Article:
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UBC Theses and Dissertations

The idea of a fictional encyclopaedia : Finnegans wake, Paradis, the Cantos Clark, Hilary Anne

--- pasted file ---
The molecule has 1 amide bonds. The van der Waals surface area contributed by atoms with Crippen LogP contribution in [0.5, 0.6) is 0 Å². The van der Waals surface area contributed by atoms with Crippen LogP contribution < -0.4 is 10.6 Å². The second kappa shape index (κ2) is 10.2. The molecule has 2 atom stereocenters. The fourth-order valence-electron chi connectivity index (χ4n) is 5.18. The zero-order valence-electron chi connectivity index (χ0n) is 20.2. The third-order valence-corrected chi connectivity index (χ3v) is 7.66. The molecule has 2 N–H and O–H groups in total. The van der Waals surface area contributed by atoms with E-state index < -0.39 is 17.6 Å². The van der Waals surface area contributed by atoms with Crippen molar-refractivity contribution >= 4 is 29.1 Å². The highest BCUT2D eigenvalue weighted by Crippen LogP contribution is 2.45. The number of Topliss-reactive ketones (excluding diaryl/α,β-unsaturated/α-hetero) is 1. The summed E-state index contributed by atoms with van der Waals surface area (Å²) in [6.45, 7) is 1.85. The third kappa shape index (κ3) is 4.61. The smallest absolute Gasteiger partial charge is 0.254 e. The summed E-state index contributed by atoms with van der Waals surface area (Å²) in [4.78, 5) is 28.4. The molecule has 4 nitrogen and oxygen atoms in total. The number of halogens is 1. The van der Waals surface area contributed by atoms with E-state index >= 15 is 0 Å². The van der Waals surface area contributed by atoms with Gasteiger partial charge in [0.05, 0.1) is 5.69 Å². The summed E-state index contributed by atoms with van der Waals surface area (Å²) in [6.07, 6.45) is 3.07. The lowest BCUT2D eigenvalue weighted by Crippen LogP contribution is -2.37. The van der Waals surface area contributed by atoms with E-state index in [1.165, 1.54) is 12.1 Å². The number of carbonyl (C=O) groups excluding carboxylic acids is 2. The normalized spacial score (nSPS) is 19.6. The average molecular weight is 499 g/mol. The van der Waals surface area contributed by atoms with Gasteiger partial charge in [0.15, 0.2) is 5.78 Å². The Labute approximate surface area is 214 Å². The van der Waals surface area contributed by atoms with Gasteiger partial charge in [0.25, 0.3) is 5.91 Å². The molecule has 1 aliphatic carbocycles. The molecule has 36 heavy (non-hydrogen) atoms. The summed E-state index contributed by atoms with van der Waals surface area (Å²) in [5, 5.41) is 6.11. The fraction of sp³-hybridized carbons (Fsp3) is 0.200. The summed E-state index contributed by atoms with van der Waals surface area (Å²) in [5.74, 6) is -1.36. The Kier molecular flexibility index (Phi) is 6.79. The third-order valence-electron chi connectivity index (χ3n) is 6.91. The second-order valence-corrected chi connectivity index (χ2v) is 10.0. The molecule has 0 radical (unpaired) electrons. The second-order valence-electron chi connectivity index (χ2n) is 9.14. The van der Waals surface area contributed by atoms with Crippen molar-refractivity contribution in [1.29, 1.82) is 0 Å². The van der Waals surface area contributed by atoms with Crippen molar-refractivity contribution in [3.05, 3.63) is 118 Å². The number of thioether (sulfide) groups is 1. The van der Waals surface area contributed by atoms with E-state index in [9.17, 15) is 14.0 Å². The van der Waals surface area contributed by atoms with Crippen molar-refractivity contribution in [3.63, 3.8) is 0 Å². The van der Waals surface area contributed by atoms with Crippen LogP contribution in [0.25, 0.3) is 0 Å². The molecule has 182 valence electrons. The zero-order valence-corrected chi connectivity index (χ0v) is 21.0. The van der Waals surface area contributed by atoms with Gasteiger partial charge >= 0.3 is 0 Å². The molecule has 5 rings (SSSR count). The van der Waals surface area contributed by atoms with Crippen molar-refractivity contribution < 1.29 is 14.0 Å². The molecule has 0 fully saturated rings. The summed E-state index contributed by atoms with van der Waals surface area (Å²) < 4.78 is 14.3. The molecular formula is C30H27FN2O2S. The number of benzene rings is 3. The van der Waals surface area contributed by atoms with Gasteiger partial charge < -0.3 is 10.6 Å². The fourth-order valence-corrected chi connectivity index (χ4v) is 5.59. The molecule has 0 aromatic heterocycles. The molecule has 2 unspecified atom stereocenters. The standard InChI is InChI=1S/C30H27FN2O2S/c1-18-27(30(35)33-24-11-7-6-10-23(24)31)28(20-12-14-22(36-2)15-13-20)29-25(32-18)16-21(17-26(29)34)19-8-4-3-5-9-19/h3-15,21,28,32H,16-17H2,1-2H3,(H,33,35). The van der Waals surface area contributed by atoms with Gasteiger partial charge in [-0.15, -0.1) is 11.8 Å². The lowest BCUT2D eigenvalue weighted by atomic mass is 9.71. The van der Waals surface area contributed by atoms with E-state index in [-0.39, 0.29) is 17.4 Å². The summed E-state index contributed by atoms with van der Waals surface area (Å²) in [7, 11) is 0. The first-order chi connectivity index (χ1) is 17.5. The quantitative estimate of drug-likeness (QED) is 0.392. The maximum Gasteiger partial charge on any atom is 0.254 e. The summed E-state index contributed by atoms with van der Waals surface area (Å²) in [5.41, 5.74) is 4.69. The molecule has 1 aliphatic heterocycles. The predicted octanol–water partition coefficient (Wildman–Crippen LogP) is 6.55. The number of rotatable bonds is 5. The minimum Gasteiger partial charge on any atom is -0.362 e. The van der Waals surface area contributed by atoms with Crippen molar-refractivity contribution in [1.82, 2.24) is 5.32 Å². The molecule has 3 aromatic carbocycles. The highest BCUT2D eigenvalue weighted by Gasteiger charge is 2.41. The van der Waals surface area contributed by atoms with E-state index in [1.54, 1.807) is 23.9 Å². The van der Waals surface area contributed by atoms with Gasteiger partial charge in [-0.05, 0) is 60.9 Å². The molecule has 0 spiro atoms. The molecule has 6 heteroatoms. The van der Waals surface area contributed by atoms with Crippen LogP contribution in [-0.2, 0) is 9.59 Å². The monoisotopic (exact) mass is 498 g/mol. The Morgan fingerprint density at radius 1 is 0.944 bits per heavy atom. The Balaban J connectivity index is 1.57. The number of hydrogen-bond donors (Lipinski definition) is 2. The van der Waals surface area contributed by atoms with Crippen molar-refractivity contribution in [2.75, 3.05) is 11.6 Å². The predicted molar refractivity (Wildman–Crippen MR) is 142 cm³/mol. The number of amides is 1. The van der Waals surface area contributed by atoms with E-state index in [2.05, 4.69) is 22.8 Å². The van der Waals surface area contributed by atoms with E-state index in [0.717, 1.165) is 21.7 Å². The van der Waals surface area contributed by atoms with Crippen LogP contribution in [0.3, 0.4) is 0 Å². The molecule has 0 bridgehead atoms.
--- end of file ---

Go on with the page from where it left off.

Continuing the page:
This study concerns itself with the phenomenon of literary encyclopaedism, as especially evident in James Joyce's Finnegans Wake, Philippe Sollers' Paradis and Ezra Pound's Cantos. The study focuses on developing the notion of an encyclopaedic literary mode and on establishing the existence of a genre of fictional encyclopaedias. It finds an encyclopaedic mode in literature to be one comprehending and imitating other literary modes, both mimetic and didactic. Further, the idea of a fictional encyclopaedia is developed through an understanding of the traits of the neighbouring forms of essay, Menippean satire and epic, and through an understanding of the paradoxes associated with the making of the non-fictional encyclopaedia. The fictional encyclopaedia thus comprehends and exceeds the following traits: 1. A tension, characteristic of the essay, between integrated autobiography and impersonal (and ultimately fragmented) exposition of the categories of knowledge. 2. A tension, characteristic of the Menippean satire, between tale and digression, between a single narrating subject and a multiplicity of transient narrating voices. The menippea also contributes a simultaneous preoccupation with the most sacred and the most profane subjects. 3. A totalizing drive characteristic of the epic, a desire--rivalling the urge to tell a story--to list or include all aspects of the culture in the epic past. The fictional encyclopaedia also translates into fiction the following paradoxes associated with the encyclopaedic enterprise: 1. The recognition, implicit in the drive to trace a complete and eternally-perfect circle of the arts and sciences, that encyclopaedic knowledge is always ultimately incomplete and obsolete. 2. The recognition, at the heart of the attempt to produce an objective and unmediated picture of the world, that encyclopaedic knowledge is ideologically shaped and textually mediated. The dominance of the encyclopaedic gesture in Finnegans Wake, Paradis and the Cantos allows us to account for the characteristic length, obscurity and "bookishness" of these works; they absorb the traits and tensions of essay, Menippean satire and epic while yet exceeding these traits in their fictional translation of the encyclopaedic paradoxes noted above. This translation manifests itself in each work as a characteristic parodic hesitation before the authority of totalizing predecessors; it manifests itself in the texts' fascination with images of a paradisiacal completion and timelessness, a tendency that is undercut by a repetitive, digressive or fragmented form which asserts the inevitability of time and incompletion. Further, the Wake, Paradis and the Cantos, in their overt and extensive intertextual activity, emphasize the textual boundaries of encyclopaedic knowledge. Nonetheless, in their foregrounding and valorization of speech rhythms, the works also repeat the challenge that the encyclopaedia brings to its own limited nature as written book.

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